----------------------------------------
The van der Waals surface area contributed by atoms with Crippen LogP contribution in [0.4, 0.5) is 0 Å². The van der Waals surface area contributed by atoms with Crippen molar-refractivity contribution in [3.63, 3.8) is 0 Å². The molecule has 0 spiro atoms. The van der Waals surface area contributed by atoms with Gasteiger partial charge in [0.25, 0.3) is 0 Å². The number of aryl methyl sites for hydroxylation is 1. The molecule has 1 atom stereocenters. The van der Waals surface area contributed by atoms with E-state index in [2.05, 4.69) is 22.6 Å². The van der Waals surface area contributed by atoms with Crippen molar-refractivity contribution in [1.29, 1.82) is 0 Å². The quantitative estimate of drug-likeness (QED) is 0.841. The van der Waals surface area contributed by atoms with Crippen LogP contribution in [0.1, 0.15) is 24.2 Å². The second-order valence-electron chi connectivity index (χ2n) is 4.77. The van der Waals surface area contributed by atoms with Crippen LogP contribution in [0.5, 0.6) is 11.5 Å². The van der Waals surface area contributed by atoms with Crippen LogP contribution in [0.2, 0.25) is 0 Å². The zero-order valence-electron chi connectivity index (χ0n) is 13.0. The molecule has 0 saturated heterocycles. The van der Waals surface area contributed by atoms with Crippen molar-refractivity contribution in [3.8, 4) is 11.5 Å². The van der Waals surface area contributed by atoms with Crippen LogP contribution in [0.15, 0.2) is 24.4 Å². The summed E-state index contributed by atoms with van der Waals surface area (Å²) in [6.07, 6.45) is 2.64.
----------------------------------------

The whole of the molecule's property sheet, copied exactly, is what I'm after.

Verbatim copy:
The van der Waals surface area contributed by atoms with Crippen LogP contribution in [0.4, 0.5) is 0 Å². The van der Waals surface area contributed by atoms with Crippen molar-refractivity contribution in [3.63, 3.8) is 0 Å². The molecule has 0 spiro atoms. The van der Waals surface area contributed by atoms with Gasteiger partial charge in [0.25, 0.3) is 0 Å². The number of aryl methyl sites for hydroxylation is 1. The molecule has 1 atom stereocenters. The van der Waals surface area contributed by atoms with E-state index in [2.05, 4.69) is 22.6 Å². The van der Waals surface area contributed by atoms with Crippen molar-refractivity contribution in [1.29, 1.82) is 0 Å². The quantitative estimate of drug-likeness (QED) is 0.841. The van der Waals surface area contributed by atoms with Crippen LogP contribution in [0.1, 0.15) is 24.2 Å². The second-order valence-electron chi connectivity index (χ2n) is 4.77. The van der Waals surface area contributed by atoms with Crippen LogP contribution in [0.5, 0.6) is 11.5 Å². The van der Waals surface area contributed by atoms with Crippen LogP contribution in [0.2, 0.25) is 0 Å². The zero-order valence-electron chi connectivity index (χ0n) is 13.0. The molecule has 0 saturated heterocycles. The van der Waals surface area contributed by atoms with Crippen molar-refractivity contribution in [3.8, 4) is 11.5 Å². The van der Waals surface area contributed by atoms with Crippen LogP contribution in [0.15, 0.2) is 24.4 Å². The summed E-state index contributed by atoms with van der Waals surface area (Å²) in [6.07, 6.45) is 2.64.